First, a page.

OTTAWA — While MPs send out newsletters to get the public’s attention, many of them are refusing to share these taxpayer-funded mailouts with academics for research purposes.
“The secrecy (with which) some MPs and their offices deal with these things is astounding,” said Alex Marland, a renowned expert in political communication and party politics.
“It just makes you wonder, what kind of democracy do we live in?”
MPs in charge of expense policies refused interviews on the matter.
Marland and some of his political science students at the Memorial University of Newfoundland set out in 2021 to analyze the newsletters MPs send for free to constituents, known as householders.
These fairly innocuous mailouts generally include lots of photos of MPs at events in the riding, information on accessing government programs and on how federal cash has been spent locally.
The House of Commons pays to print and translate four rounds of these per year and provides templates for MPs to use.
Members of Parliament are told to avoid overtly partisan comments in their householders and they cannot be used to solicit votes or donations.
Marland said they are helpful for learning what an MP thinks will resonate in their constituency, and whether what they tell voters differs from their leader’s viewpoint, or from the MP’s comments in the House of Commons and in the media.
“A big problem in Canadian politics is the perception that all MPs are simply toeing the party line,” he said.
“There have been different things MPs have said in different parts of the country, and it’s important for people to understand if there are inconsistencies.”
Marland co-led a research project in 2010 that analyzed whether MPs portrayed themselves as insiders or outsiders.
After the team asked all MPs for their latest householder, 26 per cent provided a copy and 21 per cent had one available on the MP website.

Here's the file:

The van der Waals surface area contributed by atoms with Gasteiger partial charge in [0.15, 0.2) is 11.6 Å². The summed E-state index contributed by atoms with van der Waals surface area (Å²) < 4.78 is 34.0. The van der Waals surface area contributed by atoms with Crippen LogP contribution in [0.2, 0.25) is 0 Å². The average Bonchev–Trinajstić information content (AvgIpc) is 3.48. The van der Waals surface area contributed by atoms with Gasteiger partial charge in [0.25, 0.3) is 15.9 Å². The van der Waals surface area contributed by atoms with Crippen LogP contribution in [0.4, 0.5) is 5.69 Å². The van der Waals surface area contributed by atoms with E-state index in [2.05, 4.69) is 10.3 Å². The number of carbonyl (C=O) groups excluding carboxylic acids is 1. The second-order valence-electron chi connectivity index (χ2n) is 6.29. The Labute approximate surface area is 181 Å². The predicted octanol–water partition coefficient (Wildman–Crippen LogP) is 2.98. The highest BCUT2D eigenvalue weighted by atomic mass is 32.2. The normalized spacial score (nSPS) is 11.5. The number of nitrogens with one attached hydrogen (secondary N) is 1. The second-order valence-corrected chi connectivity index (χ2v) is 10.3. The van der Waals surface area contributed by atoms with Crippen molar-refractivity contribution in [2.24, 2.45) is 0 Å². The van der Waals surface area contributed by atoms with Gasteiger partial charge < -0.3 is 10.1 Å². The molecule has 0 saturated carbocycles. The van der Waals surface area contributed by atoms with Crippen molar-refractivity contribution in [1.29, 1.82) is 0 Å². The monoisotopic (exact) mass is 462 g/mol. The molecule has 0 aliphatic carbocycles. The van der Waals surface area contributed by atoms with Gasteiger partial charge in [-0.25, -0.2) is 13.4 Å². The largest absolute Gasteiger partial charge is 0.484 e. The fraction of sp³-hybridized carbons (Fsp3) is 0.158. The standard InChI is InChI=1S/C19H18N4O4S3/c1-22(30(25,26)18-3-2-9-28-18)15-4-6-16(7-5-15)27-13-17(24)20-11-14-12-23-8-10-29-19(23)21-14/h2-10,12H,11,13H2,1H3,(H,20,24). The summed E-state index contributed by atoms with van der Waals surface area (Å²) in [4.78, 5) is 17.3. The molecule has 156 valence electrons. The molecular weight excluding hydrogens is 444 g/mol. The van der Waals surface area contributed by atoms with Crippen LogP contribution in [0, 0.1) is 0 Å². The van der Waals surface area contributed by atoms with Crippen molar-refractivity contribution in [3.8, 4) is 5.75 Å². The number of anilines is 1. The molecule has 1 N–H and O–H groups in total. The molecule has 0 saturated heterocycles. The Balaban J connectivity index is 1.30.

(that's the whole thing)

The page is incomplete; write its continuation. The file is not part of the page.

“Occasionally political staffers needed verbal assurances that the newsletter would not be used to embarrass the MP,” the researchers noted at the time.
This time, Marland and colleagues set out to measure the messaging from MPs after the COVID-19 pandemic took hold, such as whether an apparent decline in partisanship inside the Commons translated in the messaging to constituents.
“I don’t remember experiencing the amount of frustration that I did this time,” said Marland, whose latest round of research is being sent for peer review.
The project involved roughly 330 MPs, accounting for vacancies where byelections were pending, and Marland’s colleagues also paused their research for the 2021 election period. Ultimately, they collected 150 newsletters.
An increasing number of MPs from various parties post all their householders online. Other MPs quickly provided the students a copy, and a few required followup calls or a mailed letter from Marland explaining the request.
But many more pushed back than during the similar project a decade ago, and many ignored the requests. Some asked Marland to make the request through his own MP’s constituency office. Some offices send autoreplies to all emails, saying they prioritize constituents and requesting the person’s postal code.